cus mitis (24). The results obtained in this study suggest that
LIS-extractable membrane proteins can induce a partially
protective immune response to an invasive B. gingivalis
infection. It remains to be determined if the membrane-
extractable proteins in the LIS extract are outer membrane
proteins. The results of this study, therefore, are consistent
with a report by Okuda et al. (26), who showed a slight
decrease in the number of B. gingivalis 381 on ligated
hamster first molars after immunization with whole cells or
extracted hemagglutinin. This LIS extract used in this study
contained both protein and LPS; however, the LPS content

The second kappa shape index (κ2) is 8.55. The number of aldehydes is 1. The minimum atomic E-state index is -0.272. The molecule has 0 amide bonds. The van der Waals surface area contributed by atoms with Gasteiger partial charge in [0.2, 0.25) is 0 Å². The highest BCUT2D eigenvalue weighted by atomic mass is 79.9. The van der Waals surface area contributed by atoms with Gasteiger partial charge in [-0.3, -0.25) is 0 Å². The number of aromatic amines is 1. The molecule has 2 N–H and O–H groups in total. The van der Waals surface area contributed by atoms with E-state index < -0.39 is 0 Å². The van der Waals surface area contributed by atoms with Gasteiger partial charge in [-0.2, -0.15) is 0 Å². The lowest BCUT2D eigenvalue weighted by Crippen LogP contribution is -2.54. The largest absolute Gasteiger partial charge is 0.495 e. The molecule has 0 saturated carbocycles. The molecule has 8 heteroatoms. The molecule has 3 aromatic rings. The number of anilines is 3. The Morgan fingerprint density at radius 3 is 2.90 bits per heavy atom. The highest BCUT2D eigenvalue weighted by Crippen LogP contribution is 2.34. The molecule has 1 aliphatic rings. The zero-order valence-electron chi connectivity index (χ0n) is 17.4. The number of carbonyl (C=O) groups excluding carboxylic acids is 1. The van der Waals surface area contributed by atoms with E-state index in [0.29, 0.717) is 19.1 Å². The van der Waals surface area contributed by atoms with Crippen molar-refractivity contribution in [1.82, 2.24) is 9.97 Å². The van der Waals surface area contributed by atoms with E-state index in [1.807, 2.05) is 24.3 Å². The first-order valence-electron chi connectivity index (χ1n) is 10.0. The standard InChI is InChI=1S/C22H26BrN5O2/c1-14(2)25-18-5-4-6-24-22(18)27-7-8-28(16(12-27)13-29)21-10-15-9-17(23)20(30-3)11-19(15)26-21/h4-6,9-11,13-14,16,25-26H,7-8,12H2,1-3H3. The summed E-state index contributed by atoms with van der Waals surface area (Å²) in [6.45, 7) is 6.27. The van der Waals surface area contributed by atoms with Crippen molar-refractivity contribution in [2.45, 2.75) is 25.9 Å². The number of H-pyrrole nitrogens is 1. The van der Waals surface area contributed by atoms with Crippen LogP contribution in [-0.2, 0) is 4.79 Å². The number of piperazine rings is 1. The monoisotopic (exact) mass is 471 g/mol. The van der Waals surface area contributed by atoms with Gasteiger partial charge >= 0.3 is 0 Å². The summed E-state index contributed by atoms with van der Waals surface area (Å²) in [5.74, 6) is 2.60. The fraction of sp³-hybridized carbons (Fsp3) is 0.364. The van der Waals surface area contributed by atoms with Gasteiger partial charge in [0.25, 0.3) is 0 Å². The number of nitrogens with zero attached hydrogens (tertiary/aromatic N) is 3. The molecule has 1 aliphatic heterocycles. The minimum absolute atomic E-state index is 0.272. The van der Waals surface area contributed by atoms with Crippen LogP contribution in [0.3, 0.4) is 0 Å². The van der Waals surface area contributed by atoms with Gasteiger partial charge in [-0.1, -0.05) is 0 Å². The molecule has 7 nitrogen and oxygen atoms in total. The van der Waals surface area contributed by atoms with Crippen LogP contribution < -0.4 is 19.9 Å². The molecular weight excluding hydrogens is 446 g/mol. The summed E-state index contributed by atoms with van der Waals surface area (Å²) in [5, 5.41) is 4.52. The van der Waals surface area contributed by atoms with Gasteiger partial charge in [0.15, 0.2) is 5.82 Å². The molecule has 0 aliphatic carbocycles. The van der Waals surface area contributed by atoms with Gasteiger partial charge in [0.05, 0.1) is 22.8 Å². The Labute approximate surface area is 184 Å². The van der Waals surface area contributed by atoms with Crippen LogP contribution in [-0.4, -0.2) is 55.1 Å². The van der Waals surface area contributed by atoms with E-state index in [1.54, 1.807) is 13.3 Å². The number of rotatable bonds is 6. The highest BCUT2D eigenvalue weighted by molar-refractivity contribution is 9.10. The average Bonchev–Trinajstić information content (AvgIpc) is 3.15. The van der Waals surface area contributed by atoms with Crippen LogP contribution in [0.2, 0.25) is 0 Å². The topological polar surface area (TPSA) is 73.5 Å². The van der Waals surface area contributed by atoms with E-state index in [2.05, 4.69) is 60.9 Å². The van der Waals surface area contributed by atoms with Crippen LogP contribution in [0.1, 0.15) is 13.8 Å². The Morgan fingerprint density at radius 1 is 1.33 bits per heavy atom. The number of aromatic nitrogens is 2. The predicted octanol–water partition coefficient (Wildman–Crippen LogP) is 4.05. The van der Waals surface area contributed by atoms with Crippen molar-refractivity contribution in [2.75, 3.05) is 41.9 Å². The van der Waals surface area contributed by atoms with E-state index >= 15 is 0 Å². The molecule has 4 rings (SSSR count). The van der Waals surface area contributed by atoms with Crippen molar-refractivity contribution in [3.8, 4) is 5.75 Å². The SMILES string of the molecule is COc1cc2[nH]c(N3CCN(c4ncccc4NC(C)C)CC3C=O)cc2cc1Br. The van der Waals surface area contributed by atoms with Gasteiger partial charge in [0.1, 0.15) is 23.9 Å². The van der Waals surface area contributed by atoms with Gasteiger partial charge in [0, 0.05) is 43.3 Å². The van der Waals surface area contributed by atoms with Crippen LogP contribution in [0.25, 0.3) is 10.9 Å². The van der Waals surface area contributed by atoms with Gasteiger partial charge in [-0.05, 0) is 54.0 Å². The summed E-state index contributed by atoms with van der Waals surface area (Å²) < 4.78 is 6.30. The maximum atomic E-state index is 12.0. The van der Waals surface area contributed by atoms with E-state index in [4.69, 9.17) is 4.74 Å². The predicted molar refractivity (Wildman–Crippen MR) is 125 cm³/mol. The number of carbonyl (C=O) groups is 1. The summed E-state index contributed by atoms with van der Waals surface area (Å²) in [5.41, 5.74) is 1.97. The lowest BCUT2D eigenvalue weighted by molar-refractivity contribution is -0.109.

was less than that in the LPS preparation. The abilities of
LIS-immunized mice to produce antibody to LPS suggest
that the B. gingivalis LPS used in this study needs to be
associated with a protein in order to be immunogenic. The
inability of serum samples from mice immunized with B.
gingivalis ATCC 53977 bacteria to respond to LPS until 12 to
15 days after challenge suggests that the LPS was not
exposed sufficiently on the surface to induce an immune
response, possibly because of encapsulation.
Active immunization of mice with B. gingivalis LPS did
not result in readily detectable IgM or IgG antibody levels to
LPS, nor did it reduce the severity ofB. gingivalis infection.
However, serum samples from LPS-immunized mice re-
acted with the LIS extract by day 15 postchallenge. These
results suggest that structural differences of LPS presented
as a component of a LIS-extractable membrane protein
versus phenol-extracted LPS are important in its role as an